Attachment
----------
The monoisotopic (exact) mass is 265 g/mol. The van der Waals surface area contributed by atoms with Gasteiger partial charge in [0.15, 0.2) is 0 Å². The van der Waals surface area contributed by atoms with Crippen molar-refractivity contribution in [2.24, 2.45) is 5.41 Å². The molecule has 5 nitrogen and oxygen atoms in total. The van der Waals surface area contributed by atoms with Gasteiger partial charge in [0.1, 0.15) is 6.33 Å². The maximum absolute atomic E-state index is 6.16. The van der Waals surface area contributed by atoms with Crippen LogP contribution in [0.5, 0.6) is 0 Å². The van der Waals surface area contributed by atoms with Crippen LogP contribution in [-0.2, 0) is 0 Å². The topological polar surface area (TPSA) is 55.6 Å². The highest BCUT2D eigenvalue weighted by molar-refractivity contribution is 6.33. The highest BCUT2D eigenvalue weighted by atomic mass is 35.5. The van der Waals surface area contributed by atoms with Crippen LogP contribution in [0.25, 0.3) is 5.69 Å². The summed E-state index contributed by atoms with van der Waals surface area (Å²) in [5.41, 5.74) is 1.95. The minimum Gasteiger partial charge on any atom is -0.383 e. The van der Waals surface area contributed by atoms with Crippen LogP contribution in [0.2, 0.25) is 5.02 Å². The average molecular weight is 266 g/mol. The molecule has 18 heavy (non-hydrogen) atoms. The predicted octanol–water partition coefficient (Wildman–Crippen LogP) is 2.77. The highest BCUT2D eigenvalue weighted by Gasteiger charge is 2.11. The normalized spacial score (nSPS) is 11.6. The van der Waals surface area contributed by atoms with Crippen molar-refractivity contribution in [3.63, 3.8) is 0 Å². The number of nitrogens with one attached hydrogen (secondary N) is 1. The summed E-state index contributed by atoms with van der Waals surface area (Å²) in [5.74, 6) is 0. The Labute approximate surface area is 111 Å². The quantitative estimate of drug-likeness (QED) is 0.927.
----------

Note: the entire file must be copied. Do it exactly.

The monoisotopic (exact) mass is 265 g/mol. The van der Waals surface area contributed by atoms with Gasteiger partial charge in [0.15, 0.2) is 0 Å². The van der Waals surface area contributed by atoms with Crippen molar-refractivity contribution in [2.24, 2.45) is 5.41 Å². The molecule has 5 nitrogen and oxygen atoms in total. The van der Waals surface area contributed by atoms with Gasteiger partial charge in [0.1, 0.15) is 6.33 Å². The maximum absolute atomic E-state index is 6.16. The van der Waals surface area contributed by atoms with Crippen LogP contribution in [0.5, 0.6) is 0 Å². The van der Waals surface area contributed by atoms with Crippen LogP contribution in [-0.2, 0) is 0 Å². The topological polar surface area (TPSA) is 55.6 Å². The highest BCUT2D eigenvalue weighted by molar-refractivity contribution is 6.33. The highest BCUT2D eigenvalue weighted by atomic mass is 35.5. The van der Waals surface area contributed by atoms with Crippen LogP contribution in [0.25, 0.3) is 5.69 Å². The summed E-state index contributed by atoms with van der Waals surface area (Å²) in [5.41, 5.74) is 1.95. The minimum Gasteiger partial charge on any atom is -0.383 e. The van der Waals surface area contributed by atoms with Crippen LogP contribution in [0.2, 0.25) is 5.02 Å². The average molecular weight is 266 g/mol. The molecule has 18 heavy (non-hydrogen) atoms. The predicted octanol–water partition coefficient (Wildman–Crippen LogP) is 2.77. The highest BCUT2D eigenvalue weighted by Gasteiger charge is 2.11. The normalized spacial score (nSPS) is 11.6. The van der Waals surface area contributed by atoms with Crippen molar-refractivity contribution in [3.63, 3.8) is 0 Å². The number of nitrogens with one attached hydrogen (secondary N) is 1. The summed E-state index contributed by atoms with van der Waals surface area (Å²) in [5.74, 6) is 0. The Labute approximate surface area is 111 Å². The quantitative estimate of drug-likeness (QED) is 0.927.